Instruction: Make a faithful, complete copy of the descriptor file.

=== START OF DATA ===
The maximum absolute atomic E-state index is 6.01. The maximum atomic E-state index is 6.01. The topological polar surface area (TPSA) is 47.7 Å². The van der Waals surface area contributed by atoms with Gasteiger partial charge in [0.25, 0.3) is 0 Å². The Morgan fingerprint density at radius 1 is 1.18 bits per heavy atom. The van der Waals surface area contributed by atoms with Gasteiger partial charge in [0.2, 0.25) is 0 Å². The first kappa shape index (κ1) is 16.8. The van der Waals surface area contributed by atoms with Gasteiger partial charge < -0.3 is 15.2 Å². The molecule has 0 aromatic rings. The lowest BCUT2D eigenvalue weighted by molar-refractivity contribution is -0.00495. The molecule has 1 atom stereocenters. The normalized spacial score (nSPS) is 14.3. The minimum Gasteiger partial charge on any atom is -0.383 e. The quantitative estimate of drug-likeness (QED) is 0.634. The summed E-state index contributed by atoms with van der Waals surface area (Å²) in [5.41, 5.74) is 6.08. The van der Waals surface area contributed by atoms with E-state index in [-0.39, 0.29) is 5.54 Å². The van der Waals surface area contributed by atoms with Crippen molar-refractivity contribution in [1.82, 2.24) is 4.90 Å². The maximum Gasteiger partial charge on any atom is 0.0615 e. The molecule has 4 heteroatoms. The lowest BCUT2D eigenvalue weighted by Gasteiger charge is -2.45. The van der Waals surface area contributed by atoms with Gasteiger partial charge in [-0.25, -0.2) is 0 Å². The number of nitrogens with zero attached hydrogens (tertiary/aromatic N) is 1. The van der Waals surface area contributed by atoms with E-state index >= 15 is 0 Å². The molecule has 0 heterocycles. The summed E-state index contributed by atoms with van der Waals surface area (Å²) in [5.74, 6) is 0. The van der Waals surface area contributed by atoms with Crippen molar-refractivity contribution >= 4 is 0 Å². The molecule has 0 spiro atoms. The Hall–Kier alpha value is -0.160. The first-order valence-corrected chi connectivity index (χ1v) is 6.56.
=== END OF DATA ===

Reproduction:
The maximum absolute atomic E-state index is 6.01. The maximum atomic E-state index is 6.01. The topological polar surface area (TPSA) is 47.7 Å². The van der Waals surface area contributed by atoms with Gasteiger partial charge in [0.25, 0.3) is 0 Å². The Morgan fingerprint density at radius 1 is 1.18 bits per heavy atom. The van der Waals surface area contributed by atoms with Gasteiger partial charge in [0.2, 0.25) is 0 Å². The first kappa shape index (κ1) is 16.8. The van der Waals surface area contributed by atoms with Gasteiger partial charge < -0.3 is 15.2 Å². The molecule has 0 aromatic rings. The lowest BCUT2D eigenvalue weighted by molar-refractivity contribution is -0.00495. The molecule has 1 atom stereocenters. The normalized spacial score (nSPS) is 14.3. The minimum Gasteiger partial charge on any atom is -0.383 e. The quantitative estimate of drug-likeness (QED) is 0.634. The summed E-state index contributed by atoms with van der Waals surface area (Å²) in [5.41, 5.74) is 6.08. The van der Waals surface area contributed by atoms with E-state index in [-0.39, 0.29) is 5.54 Å². The van der Waals surface area contributed by atoms with Crippen molar-refractivity contribution in [1.82, 2.24) is 4.90 Å². The maximum Gasteiger partial charge on any atom is 0.0615 e. The molecule has 4 heteroatoms. The lowest BCUT2D eigenvalue weighted by Gasteiger charge is -2.45. The van der Waals surface area contributed by atoms with Gasteiger partial charge in [-0.25, -0.2) is 0 Å². The number of nitrogens with zero attached hydrogens (tertiary/aromatic N) is 1. The van der Waals surface area contributed by atoms with E-state index >= 15 is 0 Å². The molecule has 0 heterocycles. The summed E-state index contributed by atoms with van der Waals surface area (Å²) in [5.74, 6) is 0. The van der Waals surface area contributed by atoms with Crippen molar-refractivity contribution >= 4 is 0 Å². The molecule has 0 spiro atoms. The Hall–Kier alpha value is -0.160. The first-order valence-corrected chi connectivity index (χ1v) is 6.56.